In pediatric wards with high nocturnal noise, children slept about one hour less and had poorer sleep quality compared to a sleep at home, according to a study by Southampton Children's Hospital. This could affect the child's behavior, recovery and pain tolerance, the researchers suggest.
The author, Dr. Catherine Hill, explained the results and their significance for Medscape News UK, "We have shown in the biggest group so far that the overall attitude of children's hospitals has a negative impact on the quality and quantity of sleep, and that it is louder in the hospital than at home." We know hearing in sleep makes the most sense, and that is especially relevant in the hospital with the high notes of bleeps and the like. "
She added that sleep is an aspect of care that can be freely provided and that "one hour is important in terms of research effects on cognition, behavioral regulation, pain control and recovery." Theoretically, recovery could also be affected ; and [in addition] They are accompanied by tired, emotionally dysregulated parents. "
Published in the July 17 issue of Archive of the disease in childhoodThe study found that children in the hospital slept on average just under 7.5 hours, which was 62.9 minutes less than at home (p <0.001); while the mothers slept on average 6 hours and 20 minutes in the hospital, which was 72.8 minutes less on average than at home (p = 0.004). Sleep quality was also less in the hospital, with children's sleep efficiency (percentage of minutes rated as sleep from falling asleep to morning waking), which shows an average of 77% in the hospital versus 83.2% at home.
The average median sound level recorded in the hospital was 48.24 dB (decibels), with a difference of about 8 dB between open fields and single occupancy cells. It is noteworthy that children were exposed to significantly higher noise levels than the World Health Organization (WHO) recommendations that the nocturnal noise level in the hospital should not exceed 30 dB, with maximum values not exceeding 45 dB.
Previous studies have investigated noise levels in pediatric oncology and intensive care units, but not in general medical wards, which prompted the research carried out here.
In this study, Hill and colleagues attempted to objectively measure the quality of sleep in both children and their sleeping parents, who were admitted to medical wards at Southampton Children's Hospital, and to compare this with their sleep at home. A secondary goal was to measure bedside noise levels in both environments. Sound levels were expressed as weighted decibels (dBA), which are sound levels perceived by the human ear.
Children between the ages of 3 and 16 and their parents who stayed overnight were objectively measured with the "actigraphy" wristwatch, which is effectively a "fitbit" for sleep, Hill said for up to 5 consecutive nights in the hospital and 5 Nights home. The sound levels were monitored overnight with a sonic level meter at the bedside for up to 2 nights in the hospital and 2 nights at home. Sleep quantity and quality were assessed for 40 children and 16 same-age mothers, and eight children had sound level monitoring. The amount of sleep at the two sites was compared for each child and parent.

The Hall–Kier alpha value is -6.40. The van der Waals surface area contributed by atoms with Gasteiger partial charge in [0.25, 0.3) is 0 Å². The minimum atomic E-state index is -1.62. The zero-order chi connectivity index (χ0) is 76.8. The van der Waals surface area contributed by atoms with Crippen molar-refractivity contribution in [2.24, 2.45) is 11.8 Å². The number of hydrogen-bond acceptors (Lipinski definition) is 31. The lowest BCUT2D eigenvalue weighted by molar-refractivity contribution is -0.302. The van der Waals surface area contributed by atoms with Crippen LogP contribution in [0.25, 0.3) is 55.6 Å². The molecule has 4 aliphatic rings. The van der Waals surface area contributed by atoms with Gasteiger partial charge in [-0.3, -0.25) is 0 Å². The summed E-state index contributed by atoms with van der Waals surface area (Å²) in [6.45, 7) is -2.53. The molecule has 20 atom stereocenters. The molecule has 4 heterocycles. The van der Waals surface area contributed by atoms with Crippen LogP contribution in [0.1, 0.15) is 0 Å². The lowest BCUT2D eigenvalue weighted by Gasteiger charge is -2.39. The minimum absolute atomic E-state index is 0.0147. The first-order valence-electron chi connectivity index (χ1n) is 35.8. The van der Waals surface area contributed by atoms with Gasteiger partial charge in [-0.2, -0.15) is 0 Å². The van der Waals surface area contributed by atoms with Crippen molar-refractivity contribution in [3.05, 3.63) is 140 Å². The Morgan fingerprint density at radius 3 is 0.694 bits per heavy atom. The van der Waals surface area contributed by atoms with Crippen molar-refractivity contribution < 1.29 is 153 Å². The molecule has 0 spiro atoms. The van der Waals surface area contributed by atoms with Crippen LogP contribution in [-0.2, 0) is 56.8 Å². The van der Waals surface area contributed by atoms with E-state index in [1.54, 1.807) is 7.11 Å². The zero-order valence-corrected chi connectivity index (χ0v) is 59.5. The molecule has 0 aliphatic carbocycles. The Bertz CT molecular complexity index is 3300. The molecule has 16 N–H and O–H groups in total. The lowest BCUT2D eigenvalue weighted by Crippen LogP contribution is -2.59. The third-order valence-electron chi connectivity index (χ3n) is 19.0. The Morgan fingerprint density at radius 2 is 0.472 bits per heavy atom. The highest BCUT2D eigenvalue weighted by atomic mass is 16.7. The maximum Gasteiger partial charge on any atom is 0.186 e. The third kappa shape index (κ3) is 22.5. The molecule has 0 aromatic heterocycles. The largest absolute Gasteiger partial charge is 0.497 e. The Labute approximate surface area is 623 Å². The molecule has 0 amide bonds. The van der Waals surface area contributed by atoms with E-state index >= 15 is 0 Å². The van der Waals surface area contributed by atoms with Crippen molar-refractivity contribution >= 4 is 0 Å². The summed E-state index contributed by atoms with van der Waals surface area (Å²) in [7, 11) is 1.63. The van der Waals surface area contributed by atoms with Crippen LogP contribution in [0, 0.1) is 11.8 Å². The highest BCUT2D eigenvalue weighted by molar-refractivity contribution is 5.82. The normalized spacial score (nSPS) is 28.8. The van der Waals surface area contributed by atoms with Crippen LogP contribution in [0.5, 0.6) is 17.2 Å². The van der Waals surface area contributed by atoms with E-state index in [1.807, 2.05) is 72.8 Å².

Medical education in terms of sleep importance
Hill explained that they did not measure the correlation between sleep quality and noise levels, but that it was reasonable to conclude that the noise affected sleep – "the sleeping brain is highly tuned to sound, an important evolutionary defense against potential threat."
She noted that research drew attention to the importance of sleep in general to paediatricians and doctors. "Sleep is a" black hole "in medical education, and the understanding of physicians for the function and importance of sleep is very limited, but we must remember that sleep has almost all physiological functions, especially cognitive function and endocrine function Health, coverage and growth, but somehow this has not led to medical knowledge.
"By default, wards are designed to break sleep by running routines, shift times, visits, and meals," the sleep specialist explained, explaining why sleep was often disrupted in the hospital. "But how do we take care of the baby in a 24-hour cycle, the toddler sleeping at 6 pm, the teen on the iPad until 10 pm – how do we work all this? One department is usually on adult sleep The children's wards are very bright with pictures of clowns, therapy dogs, anything that appeals to children, but we have lost sight of the fact that even children need to sleep. "
Hill's earlier qualitative research found that sources of noise that interfere with hospital sleep include the timing of medication delivery, for example at midnight, while children would normally receive medications at bedtime at home; Noise from mobile phones, chatting staff, as well as beeps and crash calls. "Some sounds are a necessary part of the hospital function, but there is a great deal of avoidable noise, so it's about training staff."
Sleep for health in the hospital (Shh)
Given the results, Hill has launched a multi-modal quality improvement project called Shh (Sleep for Health in Hospital). After one year in Southampton, it is being introduced in other hospitals in England. "It's based on staff training, with sound level monitors on the stations that provide feedback, giving parents the information on expectations, and applying reasonable and considerate rules of behavior, using the" eight is late "slogan and asking people to turn off TVs or TVs Wear headphones and change the behavior for greater peace, "says Hill.
COI: Hill has not declared any conflicts of interest
Sleep quality and noise: comparisons between hospital and home settings. Published in the July 17 issue Archive of the disease in childhood